Morning at the Reeve Irvine Research Center

Dr. Os Steward is describing how the place works . . . there are senior scientists, post grad fellowship people, grad students, technicians.

The technicians are all dressed up today, which they’re laughing about because most of the time they’re very much dressed down; one of them is talking now.

Her normal day is making rats pee, morning and night.  All our days are spent in the basement; we don’t see the sun much, don’t know what the weather is.  Every day of the year, no exceptions, because the animals need to be cared for.  An operation like this requires a LOT of people.

The plan for us today is to meet with the postdoc fellows, hearing about what they’re working on, getting a chance to ask them how what they’re doing is going to help US.  The grad students are the ones who are just starting their projects.  We’re going to see how labs work . . . from the cellular  level to animal models to human performance labs, where they’re looking at what kinds of rehab work best for people with impaired function.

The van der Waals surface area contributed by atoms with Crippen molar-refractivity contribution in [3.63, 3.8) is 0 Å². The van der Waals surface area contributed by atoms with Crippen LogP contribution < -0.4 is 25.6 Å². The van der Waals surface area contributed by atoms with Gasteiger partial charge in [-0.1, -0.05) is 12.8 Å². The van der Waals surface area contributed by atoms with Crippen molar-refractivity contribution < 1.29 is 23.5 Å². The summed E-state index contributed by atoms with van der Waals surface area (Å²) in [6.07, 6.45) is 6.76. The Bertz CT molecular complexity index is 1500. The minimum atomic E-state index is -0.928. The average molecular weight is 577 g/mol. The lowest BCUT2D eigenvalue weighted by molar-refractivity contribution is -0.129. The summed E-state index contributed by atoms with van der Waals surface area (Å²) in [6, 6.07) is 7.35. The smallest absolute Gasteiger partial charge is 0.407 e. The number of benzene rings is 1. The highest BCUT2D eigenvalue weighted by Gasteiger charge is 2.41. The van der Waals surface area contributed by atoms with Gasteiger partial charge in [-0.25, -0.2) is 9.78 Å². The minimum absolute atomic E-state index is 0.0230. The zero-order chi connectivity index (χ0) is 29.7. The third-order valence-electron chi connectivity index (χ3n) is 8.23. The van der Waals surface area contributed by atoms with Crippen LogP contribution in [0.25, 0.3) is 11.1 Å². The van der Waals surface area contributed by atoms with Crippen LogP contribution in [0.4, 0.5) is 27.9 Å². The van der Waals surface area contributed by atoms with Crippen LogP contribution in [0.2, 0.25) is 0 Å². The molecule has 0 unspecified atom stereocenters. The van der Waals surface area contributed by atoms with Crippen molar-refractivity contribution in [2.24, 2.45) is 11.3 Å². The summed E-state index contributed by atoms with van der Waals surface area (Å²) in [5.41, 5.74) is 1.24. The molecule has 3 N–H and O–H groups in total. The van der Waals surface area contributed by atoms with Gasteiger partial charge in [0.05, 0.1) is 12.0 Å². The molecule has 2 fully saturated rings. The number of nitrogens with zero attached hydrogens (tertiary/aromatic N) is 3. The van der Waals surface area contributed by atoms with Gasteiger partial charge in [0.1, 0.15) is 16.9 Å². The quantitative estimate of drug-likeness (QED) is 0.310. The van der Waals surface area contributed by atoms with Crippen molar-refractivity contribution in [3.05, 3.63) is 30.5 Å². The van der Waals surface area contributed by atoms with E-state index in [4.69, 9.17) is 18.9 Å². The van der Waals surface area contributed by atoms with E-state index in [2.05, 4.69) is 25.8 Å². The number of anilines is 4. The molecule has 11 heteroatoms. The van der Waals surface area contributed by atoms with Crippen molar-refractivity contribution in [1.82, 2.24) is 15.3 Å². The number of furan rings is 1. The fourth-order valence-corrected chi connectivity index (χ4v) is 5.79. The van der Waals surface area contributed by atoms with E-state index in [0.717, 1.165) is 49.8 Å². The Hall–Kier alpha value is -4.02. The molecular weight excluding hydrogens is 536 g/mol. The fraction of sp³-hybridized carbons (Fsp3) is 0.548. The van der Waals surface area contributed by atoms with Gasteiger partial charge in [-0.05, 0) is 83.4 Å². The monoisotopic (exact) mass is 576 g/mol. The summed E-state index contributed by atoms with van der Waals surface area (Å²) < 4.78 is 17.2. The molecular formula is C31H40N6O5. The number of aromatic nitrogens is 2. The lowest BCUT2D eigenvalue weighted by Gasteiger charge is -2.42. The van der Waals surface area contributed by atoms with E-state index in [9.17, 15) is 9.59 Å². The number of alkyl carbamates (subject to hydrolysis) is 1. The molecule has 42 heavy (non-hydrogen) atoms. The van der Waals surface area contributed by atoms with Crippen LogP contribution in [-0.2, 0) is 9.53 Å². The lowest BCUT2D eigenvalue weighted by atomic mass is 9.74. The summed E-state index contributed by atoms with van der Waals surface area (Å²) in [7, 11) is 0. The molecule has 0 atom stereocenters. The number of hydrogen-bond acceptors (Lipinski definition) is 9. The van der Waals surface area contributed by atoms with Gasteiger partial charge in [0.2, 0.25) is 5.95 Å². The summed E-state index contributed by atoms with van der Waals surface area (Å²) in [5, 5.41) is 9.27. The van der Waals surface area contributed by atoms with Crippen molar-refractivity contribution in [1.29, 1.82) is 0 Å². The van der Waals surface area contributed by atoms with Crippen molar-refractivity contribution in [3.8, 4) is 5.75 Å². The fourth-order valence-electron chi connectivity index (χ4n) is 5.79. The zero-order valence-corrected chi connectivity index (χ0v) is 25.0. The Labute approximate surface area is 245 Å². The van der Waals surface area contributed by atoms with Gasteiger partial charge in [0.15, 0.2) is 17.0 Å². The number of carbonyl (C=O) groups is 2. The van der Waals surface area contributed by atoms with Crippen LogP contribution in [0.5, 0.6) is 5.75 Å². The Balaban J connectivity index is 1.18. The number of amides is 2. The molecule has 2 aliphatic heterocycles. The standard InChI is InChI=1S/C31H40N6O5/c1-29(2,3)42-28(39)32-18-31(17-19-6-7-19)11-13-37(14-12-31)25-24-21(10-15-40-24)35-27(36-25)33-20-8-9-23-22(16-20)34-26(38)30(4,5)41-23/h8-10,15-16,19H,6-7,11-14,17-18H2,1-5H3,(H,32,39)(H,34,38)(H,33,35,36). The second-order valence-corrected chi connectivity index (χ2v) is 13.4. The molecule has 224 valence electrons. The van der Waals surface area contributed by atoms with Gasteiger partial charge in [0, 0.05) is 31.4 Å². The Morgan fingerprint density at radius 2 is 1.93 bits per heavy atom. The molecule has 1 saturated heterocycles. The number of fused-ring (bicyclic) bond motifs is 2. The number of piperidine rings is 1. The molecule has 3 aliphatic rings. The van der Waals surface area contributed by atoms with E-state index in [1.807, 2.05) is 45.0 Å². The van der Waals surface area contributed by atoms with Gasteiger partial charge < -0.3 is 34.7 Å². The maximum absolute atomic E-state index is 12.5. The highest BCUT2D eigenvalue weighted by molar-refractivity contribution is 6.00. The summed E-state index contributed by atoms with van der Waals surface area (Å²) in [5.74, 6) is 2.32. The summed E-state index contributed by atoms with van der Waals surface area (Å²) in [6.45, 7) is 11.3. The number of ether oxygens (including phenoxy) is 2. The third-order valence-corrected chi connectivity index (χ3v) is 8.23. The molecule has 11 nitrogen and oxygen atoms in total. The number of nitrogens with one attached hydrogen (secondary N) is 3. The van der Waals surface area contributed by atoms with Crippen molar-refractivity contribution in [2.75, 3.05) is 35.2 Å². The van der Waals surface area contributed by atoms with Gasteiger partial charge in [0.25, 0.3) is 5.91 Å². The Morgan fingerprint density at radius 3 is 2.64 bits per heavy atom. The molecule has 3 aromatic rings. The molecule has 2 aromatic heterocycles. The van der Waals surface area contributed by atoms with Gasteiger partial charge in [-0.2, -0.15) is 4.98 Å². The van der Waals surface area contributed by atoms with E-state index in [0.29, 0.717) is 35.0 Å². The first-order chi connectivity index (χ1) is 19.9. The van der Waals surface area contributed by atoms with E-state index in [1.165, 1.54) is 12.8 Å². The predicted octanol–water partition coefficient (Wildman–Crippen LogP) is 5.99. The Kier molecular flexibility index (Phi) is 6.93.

He asks for questions, but we don’t know what to ask yet . . .

Kelly Sharp steps up to explain the logistics.  The senior scientists will be arranged around the various labs, ready to explain and take questions as needed.  We’re free to roam around and see what there is to see for about an hour and a half, then come back to eat.  They’ve set up their most intriguing equipment so that we can see what it is and how it works.

Hmmmm.  Not sure how I’m going to do this blog thing in that scenario.  Probably go around and find the most crazy-interesting things & try to describe as we go.

Some background — Reeve Irvine Research Center got started because an elderly woman with a lot of money and a love of horses saw Chris Reeve being interviewed on television not long after his injury.  She was touched and impressed that he didn’t blame the horse, and she sent him a note volunteering to hand over a million dollars to establish a center here.  The story is that Dana and a friend were opening the piles of mail and came across that note, almost dismissing it as impossible.

But here we are.  It’s a 4-story building that’s obviously built for access.  Off we go.

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